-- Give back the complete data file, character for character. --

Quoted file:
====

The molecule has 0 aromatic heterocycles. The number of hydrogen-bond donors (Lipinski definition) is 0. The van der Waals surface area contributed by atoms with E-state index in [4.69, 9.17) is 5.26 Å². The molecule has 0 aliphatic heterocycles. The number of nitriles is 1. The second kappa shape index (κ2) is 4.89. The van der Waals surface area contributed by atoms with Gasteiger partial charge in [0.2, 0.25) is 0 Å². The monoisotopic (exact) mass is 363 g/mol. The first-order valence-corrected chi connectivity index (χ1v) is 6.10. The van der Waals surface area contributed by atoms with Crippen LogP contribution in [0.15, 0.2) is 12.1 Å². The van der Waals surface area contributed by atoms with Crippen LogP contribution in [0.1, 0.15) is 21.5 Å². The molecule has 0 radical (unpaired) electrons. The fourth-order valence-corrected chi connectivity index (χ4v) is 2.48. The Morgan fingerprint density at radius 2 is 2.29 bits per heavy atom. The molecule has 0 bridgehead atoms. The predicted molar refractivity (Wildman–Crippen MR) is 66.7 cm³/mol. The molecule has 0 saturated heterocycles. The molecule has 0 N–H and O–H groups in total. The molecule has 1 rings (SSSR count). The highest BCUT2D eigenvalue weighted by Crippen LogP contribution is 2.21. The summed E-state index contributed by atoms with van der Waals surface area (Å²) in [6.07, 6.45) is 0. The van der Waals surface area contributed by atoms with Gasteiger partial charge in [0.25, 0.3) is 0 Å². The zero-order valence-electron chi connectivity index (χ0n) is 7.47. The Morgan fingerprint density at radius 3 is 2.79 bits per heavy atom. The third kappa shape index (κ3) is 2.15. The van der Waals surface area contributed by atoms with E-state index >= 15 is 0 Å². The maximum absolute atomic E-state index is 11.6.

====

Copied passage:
The molecule has 0 aromatic heterocycles. The number of hydrogen-bond donors (Lipinski definition) is 0. The van der Waals surface area contributed by atoms with E-state index in [4.69, 9.17) is 5.26 Å². The molecule has 0 aliphatic heterocycles. The number of nitriles is 1. The second kappa shape index (κ2) is 4.89. The van der Waals surface area contributed by atoms with Gasteiger partial charge in [0.2, 0.25) is 0 Å². The monoisotopic (exact) mass is 363 g/mol. The first-order valence-corrected chi connectivity index (χ1v) is 6.10. The van der Waals surface area contributed by atoms with Crippen LogP contribution in [0.15, 0.2) is 12.1 Å². The van der Waals surface area contributed by atoms with Crippen LogP contribution in [0.1, 0.15) is 21.5 Å². The molecule has 0 radical (unpaired) electrons. The fourth-order valence-corrected chi connectivity index (χ4v) is 2.48. The Morgan fingerprint density at radius 2 is 2.29 bits per heavy atom. The molecule has 0 bridgehead atoms. The predicted molar refractivity (Wildman–Crippen MR) is 66.7 cm³/mol. The molecule has 0 saturated heterocycles. The molecule has 0 N–H and O–H groups in total. The molecule has 1 rings (SSSR count). The highest BCUT2D eigenvalue weighted by Crippen LogP contribution is 2.21. The summed E-state index contributed by atoms with van der Waals surface area (Å²) in [6.07, 6.45) is 0. The van der Waals surface area contributed by atoms with Gasteiger partial charge in [0.25, 0.3) is 0 Å². The zero-order valence-electron chi connectivity index (χ0n) is 7.47. The Morgan fingerprint density at radius 3 is 2.79 bits per heavy atom. The third kappa shape index (κ3) is 2.15. The van der Waals surface area contributed by atoms with E-state index >= 15 is 0 Å². The maximum absolute atomic E-state index is 11.6.